Cambodian Man Couldn’t Fly But Built A Plane From YouTube
By Lorraine Harding
This is an inspirational story of one man who would not take no for an answer to fulfil his dream of flying.
Paen Long had always dreamt of soaring with the birds one day and could see himself looking down at the land below… however, there was only one problem – he could not fly, nor did he have a plane.
But that did not stop this determined young man and despite all odds, he found a way to break through the barriers, teaching himself everything he needed to know.
He did this by watching videos on YouTube…despite the fact that he could not even speak English.
Paen’s all consuming passion for flying machines, sprouted at the tender age of 6 years old when he saw a helicopter overhead in the early 1990’s. Suddenly smoke began to billow out from the craft and it fell to the ground near his home town in Svay Rieng province. This sparked something inside Paen and ever since that time, he wanted to take up the challenge to fly through the sky himself.
Because of economic circumstances, Paen dropped out of school in the 5th grade to become a long haul truck driver at the age of 12. Then later, he furthered his study and trained as a car mechanic, which taught him a great deal in understanding the mechanics of an airplane.
Despite actually not knowing how to build one – this did not stop Paen then he decided it was time to start construction. Teaching himself how to use the internet and finding YouTube videos to gain his knowledge, he started to piece his plane together.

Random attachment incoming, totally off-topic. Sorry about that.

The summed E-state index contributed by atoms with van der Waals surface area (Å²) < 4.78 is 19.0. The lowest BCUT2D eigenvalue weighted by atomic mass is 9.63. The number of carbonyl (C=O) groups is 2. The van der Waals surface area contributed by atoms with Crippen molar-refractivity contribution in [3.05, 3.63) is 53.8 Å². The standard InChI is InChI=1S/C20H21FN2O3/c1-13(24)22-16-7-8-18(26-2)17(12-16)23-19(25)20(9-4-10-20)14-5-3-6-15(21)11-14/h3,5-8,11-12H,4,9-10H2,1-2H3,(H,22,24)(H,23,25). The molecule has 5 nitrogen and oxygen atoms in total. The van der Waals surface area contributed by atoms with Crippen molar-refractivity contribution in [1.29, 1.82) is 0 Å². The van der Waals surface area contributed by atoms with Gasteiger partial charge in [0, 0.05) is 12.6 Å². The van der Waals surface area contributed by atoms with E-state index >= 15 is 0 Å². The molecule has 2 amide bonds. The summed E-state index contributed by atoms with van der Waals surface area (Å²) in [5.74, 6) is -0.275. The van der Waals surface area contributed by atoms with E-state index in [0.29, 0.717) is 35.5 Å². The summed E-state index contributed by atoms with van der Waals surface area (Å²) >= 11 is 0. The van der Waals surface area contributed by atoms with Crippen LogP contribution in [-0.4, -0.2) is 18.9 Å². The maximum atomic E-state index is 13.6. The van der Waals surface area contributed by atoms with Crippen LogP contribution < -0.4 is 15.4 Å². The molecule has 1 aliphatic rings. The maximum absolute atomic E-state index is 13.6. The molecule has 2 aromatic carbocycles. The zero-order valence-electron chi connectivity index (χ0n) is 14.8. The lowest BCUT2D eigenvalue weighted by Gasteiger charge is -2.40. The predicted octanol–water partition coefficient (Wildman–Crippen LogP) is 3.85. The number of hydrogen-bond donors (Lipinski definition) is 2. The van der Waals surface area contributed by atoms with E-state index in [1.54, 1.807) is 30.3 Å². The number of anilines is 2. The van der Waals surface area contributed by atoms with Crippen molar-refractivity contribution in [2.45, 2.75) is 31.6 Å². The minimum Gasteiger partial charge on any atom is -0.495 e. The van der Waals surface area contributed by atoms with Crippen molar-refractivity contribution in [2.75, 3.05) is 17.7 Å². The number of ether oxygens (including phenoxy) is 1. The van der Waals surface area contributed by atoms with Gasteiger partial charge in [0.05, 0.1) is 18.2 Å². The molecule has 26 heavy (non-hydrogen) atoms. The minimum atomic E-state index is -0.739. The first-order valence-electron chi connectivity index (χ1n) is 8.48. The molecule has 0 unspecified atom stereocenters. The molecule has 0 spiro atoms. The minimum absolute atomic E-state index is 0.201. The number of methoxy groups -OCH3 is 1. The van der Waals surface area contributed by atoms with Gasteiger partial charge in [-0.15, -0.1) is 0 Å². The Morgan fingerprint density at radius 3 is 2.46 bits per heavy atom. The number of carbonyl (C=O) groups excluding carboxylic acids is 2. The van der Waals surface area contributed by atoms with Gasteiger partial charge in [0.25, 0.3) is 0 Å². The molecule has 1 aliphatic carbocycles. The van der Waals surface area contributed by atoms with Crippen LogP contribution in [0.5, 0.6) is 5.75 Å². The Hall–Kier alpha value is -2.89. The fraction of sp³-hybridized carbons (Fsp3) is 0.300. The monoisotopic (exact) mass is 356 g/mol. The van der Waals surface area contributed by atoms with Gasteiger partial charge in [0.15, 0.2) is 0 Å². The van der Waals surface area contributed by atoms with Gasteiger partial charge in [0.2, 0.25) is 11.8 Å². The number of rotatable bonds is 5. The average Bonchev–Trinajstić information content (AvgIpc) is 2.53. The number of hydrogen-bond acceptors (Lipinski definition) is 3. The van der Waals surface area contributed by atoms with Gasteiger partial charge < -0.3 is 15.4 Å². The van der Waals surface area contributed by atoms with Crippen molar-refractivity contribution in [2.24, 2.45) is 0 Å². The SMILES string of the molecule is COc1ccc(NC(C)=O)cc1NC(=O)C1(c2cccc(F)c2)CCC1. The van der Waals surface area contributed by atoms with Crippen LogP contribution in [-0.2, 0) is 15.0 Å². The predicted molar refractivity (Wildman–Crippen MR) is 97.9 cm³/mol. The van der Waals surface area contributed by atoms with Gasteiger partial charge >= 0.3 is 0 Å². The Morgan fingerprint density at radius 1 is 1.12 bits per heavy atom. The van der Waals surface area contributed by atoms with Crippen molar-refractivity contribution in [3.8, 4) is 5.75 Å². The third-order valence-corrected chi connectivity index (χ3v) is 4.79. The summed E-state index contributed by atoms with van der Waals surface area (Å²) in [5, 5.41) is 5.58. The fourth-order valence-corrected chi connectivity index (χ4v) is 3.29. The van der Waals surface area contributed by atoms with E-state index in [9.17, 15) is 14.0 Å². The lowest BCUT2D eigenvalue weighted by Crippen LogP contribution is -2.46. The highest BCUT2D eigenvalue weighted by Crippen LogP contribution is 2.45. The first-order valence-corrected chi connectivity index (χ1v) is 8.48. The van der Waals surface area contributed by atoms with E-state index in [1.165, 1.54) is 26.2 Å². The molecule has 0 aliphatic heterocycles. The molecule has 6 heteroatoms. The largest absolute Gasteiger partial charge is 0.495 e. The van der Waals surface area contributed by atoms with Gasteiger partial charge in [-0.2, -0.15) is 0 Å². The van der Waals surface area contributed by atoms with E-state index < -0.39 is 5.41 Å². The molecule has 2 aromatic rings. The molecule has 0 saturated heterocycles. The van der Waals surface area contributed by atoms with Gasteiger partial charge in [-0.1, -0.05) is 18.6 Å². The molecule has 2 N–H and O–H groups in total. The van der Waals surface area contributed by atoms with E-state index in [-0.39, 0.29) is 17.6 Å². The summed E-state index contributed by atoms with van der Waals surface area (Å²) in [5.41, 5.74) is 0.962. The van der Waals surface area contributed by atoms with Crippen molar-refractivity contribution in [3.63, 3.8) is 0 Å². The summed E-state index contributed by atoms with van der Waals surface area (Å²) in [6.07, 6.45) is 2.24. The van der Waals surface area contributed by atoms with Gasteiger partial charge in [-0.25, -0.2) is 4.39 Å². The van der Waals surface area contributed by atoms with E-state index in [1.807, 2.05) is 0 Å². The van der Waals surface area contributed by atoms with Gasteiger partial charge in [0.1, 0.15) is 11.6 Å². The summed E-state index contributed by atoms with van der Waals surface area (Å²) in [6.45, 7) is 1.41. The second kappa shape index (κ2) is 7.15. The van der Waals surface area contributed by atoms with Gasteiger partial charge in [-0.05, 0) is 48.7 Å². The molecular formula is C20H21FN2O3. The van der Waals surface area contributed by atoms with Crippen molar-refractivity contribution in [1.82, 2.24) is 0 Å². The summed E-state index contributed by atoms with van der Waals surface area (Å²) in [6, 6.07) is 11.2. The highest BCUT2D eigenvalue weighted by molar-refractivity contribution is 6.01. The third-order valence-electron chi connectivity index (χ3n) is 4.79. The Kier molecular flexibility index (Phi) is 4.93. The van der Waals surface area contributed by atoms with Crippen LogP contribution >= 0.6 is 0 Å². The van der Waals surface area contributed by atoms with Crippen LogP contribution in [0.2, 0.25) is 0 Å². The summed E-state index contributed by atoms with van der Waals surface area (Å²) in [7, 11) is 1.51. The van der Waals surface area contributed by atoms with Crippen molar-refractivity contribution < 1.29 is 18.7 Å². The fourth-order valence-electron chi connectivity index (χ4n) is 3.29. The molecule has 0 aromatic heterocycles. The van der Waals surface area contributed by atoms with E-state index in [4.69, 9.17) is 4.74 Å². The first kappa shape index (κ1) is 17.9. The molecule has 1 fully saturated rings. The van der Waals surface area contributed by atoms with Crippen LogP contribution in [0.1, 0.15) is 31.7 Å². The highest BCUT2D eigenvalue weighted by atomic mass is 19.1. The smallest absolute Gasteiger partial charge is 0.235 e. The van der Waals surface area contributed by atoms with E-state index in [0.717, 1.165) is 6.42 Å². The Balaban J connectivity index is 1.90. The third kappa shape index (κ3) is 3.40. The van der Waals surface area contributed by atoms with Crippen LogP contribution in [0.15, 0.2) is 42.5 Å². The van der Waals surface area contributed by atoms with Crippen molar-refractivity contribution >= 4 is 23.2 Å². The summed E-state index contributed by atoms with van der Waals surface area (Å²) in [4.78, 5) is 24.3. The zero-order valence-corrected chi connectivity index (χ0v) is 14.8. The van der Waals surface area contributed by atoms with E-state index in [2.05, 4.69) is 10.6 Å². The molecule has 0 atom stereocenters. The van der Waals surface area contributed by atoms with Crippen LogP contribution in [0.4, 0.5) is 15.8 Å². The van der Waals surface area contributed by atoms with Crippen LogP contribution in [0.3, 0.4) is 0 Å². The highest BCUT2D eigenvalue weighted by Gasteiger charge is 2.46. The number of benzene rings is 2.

“I have spent the last 5 years watching videos and have watched the pictures 10 or 20 times to make sure I understood,” Mr Long explains in Cambodian.
He now owns a mechanical repair shop but all his savings of $10,000 and most of his spare time, has gone to building his dream.
Unable to use conventional materials that would normally go into such a project, he had to use what was available – so Paen started to recycle.
The seat for the pilot is a plastic chair with sawn off legs, the body and wings made from gasoline barrels, while a car dashboard served as a control panel.
After taking a year to build his first prototype, the craft ended up having a 5.5 meter (18 foot) wing span and weighed more than 400 kilograms.